Art and cover by ANDY KUBERT and SANDRA HOPE
1:25 Black and White Variant cover A by ANDY KUBERT
Variant cover B by IVAN REIS and GEORGE PÉREZ
The world-changing miniseries continues! Where are the World’s Greatest Super Heroes? Barry Allen is on a mission to find out or die trying – and that may be what’s happening as he tries to make lightning strike twice! Meanwhile, around the submerged Paris, the pirate Deathstroke confronts Emperor Aquaman!
Retailers please note: This issue will ship with three covers. Please see the Previews Order Form for FLASH promotional rings.
On sale JUNE 1 • 2 of 5, 40 pg, FC, $3.99 US • RATED T
I'm not going to read either of the Big Two's summer events involving alternate timelines and bad character redesigns, but how is it they always manage to do the same crap at the same time? I know Flashpoint has been in the works for a while, so I assume Fear Itself is the rip-off, but it also seems the better of the two by virtue of not looking like a particularly bad Elseworlds.

FLASH FACT! He spends his days running Wayne Casinos!
Retailers: Please see the Previews Order form for special FLASHPOINT promotional buttons.
On sale JUNE 1 • 1 of 3, 32 pg, FC, $2.99 US • RATED T
Since M.C. made the call on J'Onn as Batman, the "subtle hints" seem like slaps in the face obvious. I wonder where Firestorm will show up, to finish the Brightest Day set?

FLASH FACT! He won’t join the war! (It could dirty his new suit.)
Retailers: Please see the Previews Order form for special FLASHPOINT promotional buttons.
On sale JUNE 22 • 1 of 3, 32 pg, FC, $2.99 US • RATED T
Mildly miscolored Metamorpho?

1:10 Variant cover by TBC
Following the events of Brightest Day, the new protector of Earth has been chosen. But one reluctant hero making his return to the DCU is trying to convince Batman, Superman and the others heroes of the DC Universe that this may not be a good thing, because he can see that things are not right and mankind’s brightest days are indeed over.
Retailers please note: This issue will ship with two covers. Please see the Previews Order Form for more information.
On sale JUNE 22 • 1 of 3, 32 pg, FC, $2.99 US • RATED T+
I have my doubts J'Onn is in this, or that this even has anything to do with anything, but I figured I've covered this title twice a month for a year. By the way, has DC just completely given up on professional writers, because these Geoff Johns-related spin-offs are staffed with complete enigmas to the point I half expect they're either pseudonyms or complete script lackeys.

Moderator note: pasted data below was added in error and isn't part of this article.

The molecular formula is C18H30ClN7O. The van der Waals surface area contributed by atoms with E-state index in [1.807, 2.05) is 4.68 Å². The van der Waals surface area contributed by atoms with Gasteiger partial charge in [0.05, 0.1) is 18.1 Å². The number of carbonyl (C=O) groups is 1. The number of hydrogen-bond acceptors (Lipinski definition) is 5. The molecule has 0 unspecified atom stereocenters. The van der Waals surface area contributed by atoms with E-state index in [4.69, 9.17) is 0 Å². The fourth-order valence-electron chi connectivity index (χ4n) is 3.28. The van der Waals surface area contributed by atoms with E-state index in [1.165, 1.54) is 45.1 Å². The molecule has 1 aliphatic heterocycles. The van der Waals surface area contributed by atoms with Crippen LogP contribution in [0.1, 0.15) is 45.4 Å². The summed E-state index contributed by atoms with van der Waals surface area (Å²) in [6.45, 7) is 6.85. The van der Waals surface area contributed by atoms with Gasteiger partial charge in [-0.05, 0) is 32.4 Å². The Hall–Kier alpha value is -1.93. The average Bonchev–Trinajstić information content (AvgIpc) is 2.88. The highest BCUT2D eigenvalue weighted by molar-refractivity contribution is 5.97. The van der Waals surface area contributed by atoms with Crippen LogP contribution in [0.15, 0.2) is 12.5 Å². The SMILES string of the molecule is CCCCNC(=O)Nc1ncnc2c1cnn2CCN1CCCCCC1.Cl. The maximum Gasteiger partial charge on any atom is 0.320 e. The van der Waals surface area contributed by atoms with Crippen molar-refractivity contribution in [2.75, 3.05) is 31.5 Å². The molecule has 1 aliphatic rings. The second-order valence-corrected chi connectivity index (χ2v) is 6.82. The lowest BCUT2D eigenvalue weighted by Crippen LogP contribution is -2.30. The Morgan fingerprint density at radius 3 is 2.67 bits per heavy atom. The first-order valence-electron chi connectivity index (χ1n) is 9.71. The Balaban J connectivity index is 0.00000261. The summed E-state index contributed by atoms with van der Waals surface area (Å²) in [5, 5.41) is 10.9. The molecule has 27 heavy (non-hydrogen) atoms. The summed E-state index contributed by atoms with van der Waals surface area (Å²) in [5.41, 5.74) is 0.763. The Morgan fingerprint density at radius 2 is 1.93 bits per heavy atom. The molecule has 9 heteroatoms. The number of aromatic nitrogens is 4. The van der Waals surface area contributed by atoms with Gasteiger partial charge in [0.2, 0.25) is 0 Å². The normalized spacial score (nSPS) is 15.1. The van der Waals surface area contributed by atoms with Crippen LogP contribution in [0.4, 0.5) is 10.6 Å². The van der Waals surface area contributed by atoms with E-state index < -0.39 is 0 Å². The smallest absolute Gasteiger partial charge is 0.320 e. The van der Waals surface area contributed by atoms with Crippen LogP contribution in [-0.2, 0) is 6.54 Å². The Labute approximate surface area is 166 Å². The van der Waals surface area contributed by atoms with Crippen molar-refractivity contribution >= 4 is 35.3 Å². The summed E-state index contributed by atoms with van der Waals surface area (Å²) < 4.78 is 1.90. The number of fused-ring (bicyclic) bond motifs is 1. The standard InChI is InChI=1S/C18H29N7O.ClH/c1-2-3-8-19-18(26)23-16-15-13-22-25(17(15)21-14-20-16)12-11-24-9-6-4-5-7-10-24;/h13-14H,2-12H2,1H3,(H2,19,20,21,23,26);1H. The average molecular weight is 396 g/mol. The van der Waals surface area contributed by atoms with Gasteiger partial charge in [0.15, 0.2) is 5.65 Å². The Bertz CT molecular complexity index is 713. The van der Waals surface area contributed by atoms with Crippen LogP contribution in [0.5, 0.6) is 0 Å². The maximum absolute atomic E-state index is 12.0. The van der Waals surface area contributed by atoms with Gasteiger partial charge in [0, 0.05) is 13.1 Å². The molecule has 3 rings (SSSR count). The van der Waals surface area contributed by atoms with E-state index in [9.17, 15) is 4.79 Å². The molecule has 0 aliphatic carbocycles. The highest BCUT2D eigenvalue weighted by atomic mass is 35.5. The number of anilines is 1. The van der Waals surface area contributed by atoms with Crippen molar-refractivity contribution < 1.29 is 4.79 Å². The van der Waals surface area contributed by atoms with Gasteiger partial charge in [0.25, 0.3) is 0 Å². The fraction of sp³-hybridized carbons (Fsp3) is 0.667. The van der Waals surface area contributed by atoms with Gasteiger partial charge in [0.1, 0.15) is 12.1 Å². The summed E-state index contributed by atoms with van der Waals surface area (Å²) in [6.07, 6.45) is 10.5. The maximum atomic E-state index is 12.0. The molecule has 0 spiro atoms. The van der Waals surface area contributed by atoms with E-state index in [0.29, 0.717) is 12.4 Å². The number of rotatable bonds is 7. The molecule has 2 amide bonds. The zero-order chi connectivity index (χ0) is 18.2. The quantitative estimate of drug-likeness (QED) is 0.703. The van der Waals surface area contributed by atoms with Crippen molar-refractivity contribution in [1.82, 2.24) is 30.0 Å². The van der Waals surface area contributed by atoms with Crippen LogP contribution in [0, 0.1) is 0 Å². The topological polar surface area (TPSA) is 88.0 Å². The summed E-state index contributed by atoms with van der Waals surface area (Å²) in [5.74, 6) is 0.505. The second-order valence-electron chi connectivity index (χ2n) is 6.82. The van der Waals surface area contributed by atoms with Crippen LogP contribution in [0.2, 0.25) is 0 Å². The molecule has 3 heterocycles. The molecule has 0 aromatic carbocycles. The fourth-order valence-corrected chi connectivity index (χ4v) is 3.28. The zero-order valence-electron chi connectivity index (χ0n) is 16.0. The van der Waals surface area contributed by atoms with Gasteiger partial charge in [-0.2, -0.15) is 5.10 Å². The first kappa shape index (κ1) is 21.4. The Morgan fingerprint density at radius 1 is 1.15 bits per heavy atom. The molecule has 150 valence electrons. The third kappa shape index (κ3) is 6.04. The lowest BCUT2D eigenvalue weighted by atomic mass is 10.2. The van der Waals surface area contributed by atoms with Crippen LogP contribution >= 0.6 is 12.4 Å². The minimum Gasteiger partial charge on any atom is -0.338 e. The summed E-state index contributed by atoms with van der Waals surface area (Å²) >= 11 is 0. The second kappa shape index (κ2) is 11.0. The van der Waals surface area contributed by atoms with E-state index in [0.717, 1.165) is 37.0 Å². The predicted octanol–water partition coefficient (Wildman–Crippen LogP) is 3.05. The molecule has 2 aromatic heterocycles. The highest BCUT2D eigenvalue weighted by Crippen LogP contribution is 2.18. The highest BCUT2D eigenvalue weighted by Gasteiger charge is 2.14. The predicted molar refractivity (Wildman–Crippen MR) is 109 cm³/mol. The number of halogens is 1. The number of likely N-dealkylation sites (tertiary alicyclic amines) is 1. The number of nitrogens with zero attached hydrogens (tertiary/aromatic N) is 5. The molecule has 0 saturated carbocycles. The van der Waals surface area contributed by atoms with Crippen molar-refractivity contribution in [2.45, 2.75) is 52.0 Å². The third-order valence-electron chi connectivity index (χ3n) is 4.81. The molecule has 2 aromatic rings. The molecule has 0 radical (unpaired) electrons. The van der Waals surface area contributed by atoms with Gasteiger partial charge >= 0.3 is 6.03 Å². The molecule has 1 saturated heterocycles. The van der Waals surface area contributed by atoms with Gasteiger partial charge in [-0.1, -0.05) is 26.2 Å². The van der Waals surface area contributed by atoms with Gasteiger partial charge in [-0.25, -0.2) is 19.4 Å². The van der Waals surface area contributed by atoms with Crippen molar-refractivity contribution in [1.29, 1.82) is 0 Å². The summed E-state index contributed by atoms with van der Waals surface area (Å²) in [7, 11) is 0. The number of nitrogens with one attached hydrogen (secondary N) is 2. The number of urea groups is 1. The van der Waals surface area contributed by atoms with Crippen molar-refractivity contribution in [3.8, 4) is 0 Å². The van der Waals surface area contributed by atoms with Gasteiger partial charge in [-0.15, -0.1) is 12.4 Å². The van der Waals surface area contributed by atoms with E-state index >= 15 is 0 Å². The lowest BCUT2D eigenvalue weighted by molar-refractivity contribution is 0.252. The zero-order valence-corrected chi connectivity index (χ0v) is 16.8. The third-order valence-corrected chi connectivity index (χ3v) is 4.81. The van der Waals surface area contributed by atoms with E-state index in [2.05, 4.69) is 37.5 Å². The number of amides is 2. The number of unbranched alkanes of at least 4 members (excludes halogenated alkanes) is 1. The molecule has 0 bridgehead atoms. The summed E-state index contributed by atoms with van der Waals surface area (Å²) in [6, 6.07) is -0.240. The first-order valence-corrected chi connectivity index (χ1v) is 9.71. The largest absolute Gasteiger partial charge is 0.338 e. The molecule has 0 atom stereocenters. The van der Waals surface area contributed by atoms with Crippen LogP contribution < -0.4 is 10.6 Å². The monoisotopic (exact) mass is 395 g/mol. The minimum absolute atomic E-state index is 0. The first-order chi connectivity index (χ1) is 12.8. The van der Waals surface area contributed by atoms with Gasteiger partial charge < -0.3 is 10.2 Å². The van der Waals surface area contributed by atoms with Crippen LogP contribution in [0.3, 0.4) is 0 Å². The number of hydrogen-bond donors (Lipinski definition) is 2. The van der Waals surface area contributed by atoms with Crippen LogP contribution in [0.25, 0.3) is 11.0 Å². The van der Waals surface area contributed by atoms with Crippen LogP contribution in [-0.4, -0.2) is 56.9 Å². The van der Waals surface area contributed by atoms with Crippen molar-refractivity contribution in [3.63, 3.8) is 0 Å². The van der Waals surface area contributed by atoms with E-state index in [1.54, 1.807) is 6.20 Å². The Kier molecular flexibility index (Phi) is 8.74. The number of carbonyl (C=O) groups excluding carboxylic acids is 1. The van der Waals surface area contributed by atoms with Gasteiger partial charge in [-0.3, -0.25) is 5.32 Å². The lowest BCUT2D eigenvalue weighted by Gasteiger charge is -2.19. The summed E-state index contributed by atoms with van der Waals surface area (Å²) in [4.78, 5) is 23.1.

When the World’s Greatest Heroes learn that a family of mobster demons called the Diablos have declared a gang war on the Sentinels of Magic (Dr. Fate, Zatanna, Deadman, and others), the JLA split up to protect the mages of the DC Universe. Collecting the four-issue miniseries from 2001.
On sale JUNE 15 • 96 pg, FC, $7.99 US
I already covered this mediocrity as a four issue mini-series: #1, #2, #3, #4

Written by LEN WEIN
Acclaimed writer Len Wein chronicles the DC Universe’s epic history in this title spanning five generations of heroes, from the dawn of the Mystery Men before World War II through the present day, starring Superman, Batman, Wonder Woman, Green Lantern, The Justice League of America, The Teen Titans and more. Collecting the ten-issue series!
On sale AUGUST 24 • 336 pg, FC, $34.99 US
Seemed like a ridiculously long and largely unnecessary History of the DC Universe retread without the ancient stuff.

Miss Martian
Art and cover by MIKE NORTON
Aqualad, Robin, Kid Flash, Superboy and Miss Martian are ready for their first mission as a team. To get to know each other better, they decide to trade stories around the campfire, revealing how they all started as crimefighters. Will this bring them together or underscore their differences?
On sale JUNE 22 • 32 pg, FC, $2.99 US • RATED E
Guest starring Martian Manhunter!

Gorilla Grodd
Written by SEAN RYAN
FLASH FACT! Africa belongs to him!
One-shot • On sale JUNE 15 • 32 pg, FC, $2.99 US • RATED T
Seriously DC Comics: get a black friend.

Tuesday, March 15, 2011

Martian Manhunter Menagerie March Madness: Round 1 Round-Up, Part 3

Round 1 Final Assessments

Gorilla Grodd vs. Ryx vs. Thantos, the 3-In-1 Man: Two characters that I really like, are fairly popular, and had great potential to crush Vile Menagerie subjects while having somewhat questionable credentials in that department are Gorilla Grodd and Vandal Savage. These factors made their placement in the contest problematic. At one point I was going to have the aforementioned David and Goliath match of Grodd against the Human Squirrel. "Big Game" could have made the '90s stubbly Weapons Master a gorilla poacher. I kept juggling possibilities, but my responsibilities in balancing things out kept screwing up the lines.

Then I had Ryx, a military leader of an invading alien army repeatedly tricked by J'Onn J'Onzz into believing all human males were like Superman. Like a lot of characters, Ryx benefited from low vote turnouts ending in ties/narrow victories. Pitting him against other minor villains seemed unfair, since he did have an army, even if its mettle had never really been tested. Finally, there was Thantos, a goofy looking creation that was nonetheless very powerful and a legitimate threat wholly owned by the Martian Manhunter franchise. In the end, I decided to have the Three-In-One have a DC Three-In-One fight with the other two square pegs I had left over. Thantos had done well in qualifications, so he had a legitimate shot against Grodd, but I figure Ryx watered down the Silver Age vote. In the end, Grodd managed a win at six to Thantos' four and Ryx three, but I still figure it for one of the dirtiest matches.